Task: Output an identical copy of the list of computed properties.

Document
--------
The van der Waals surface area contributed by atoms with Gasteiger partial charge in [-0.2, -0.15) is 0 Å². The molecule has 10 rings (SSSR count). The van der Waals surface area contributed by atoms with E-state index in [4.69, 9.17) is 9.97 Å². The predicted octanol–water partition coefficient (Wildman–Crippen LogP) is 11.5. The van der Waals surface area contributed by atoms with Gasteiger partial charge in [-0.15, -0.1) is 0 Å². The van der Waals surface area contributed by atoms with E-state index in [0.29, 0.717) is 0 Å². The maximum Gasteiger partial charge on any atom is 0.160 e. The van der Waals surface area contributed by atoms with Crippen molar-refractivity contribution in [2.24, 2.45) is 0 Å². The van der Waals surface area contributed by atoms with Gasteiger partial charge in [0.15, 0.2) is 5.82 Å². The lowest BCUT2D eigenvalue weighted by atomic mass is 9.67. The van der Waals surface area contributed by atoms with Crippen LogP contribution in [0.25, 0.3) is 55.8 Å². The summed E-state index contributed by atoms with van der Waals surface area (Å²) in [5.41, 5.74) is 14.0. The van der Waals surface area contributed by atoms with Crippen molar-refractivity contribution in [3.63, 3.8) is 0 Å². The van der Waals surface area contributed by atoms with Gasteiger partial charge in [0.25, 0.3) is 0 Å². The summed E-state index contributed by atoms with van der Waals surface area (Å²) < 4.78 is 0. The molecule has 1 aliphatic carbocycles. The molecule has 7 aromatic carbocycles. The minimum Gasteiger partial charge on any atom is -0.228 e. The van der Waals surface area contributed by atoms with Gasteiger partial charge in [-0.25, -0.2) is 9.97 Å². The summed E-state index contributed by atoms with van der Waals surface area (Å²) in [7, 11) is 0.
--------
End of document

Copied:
The van der Waals surface area contributed by atoms with Gasteiger partial charge in [-0.2, -0.15) is 0 Å². The molecule has 10 rings (SSSR count). The van der Waals surface area contributed by atoms with E-state index in [4.69, 9.17) is 9.97 Å². The predicted octanol–water partition coefficient (Wildman–Crippen LogP) is 11.5. The van der Waals surface area contributed by atoms with Gasteiger partial charge in [-0.15, -0.1) is 0 Å². The van der Waals surface area contributed by atoms with E-state index in [0.29, 0.717) is 0 Å². The maximum Gasteiger partial charge on any atom is 0.160 e. The van der Waals surface area contributed by atoms with Crippen molar-refractivity contribution in [2.24, 2.45) is 0 Å². The van der Waals surface area contributed by atoms with Gasteiger partial charge in [0.15, 0.2) is 5.82 Å². The lowest BCUT2D eigenvalue weighted by atomic mass is 9.67. The van der Waals surface area contributed by atoms with Crippen LogP contribution in [0.25, 0.3) is 55.8 Å². The summed E-state index contributed by atoms with van der Waals surface area (Å²) in [5.41, 5.74) is 14.0. The van der Waals surface area contributed by atoms with Crippen molar-refractivity contribution in [3.63, 3.8) is 0 Å². The van der Waals surface area contributed by atoms with Gasteiger partial charge in [0.25, 0.3) is 0 Å². The summed E-state index contributed by atoms with van der Waals surface area (Å²) < 4.78 is 0. The molecule has 1 aliphatic carbocycles. The molecule has 7 aromatic carbocycles. The minimum Gasteiger partial charge on any atom is -0.228 e. The van der Waals surface area contributed by atoms with Gasteiger partial charge in [-0.25, -0.2) is 9.97 Å². The summed E-state index contributed by atoms with van der Waals surface area (Å²) in [7, 11) is 0.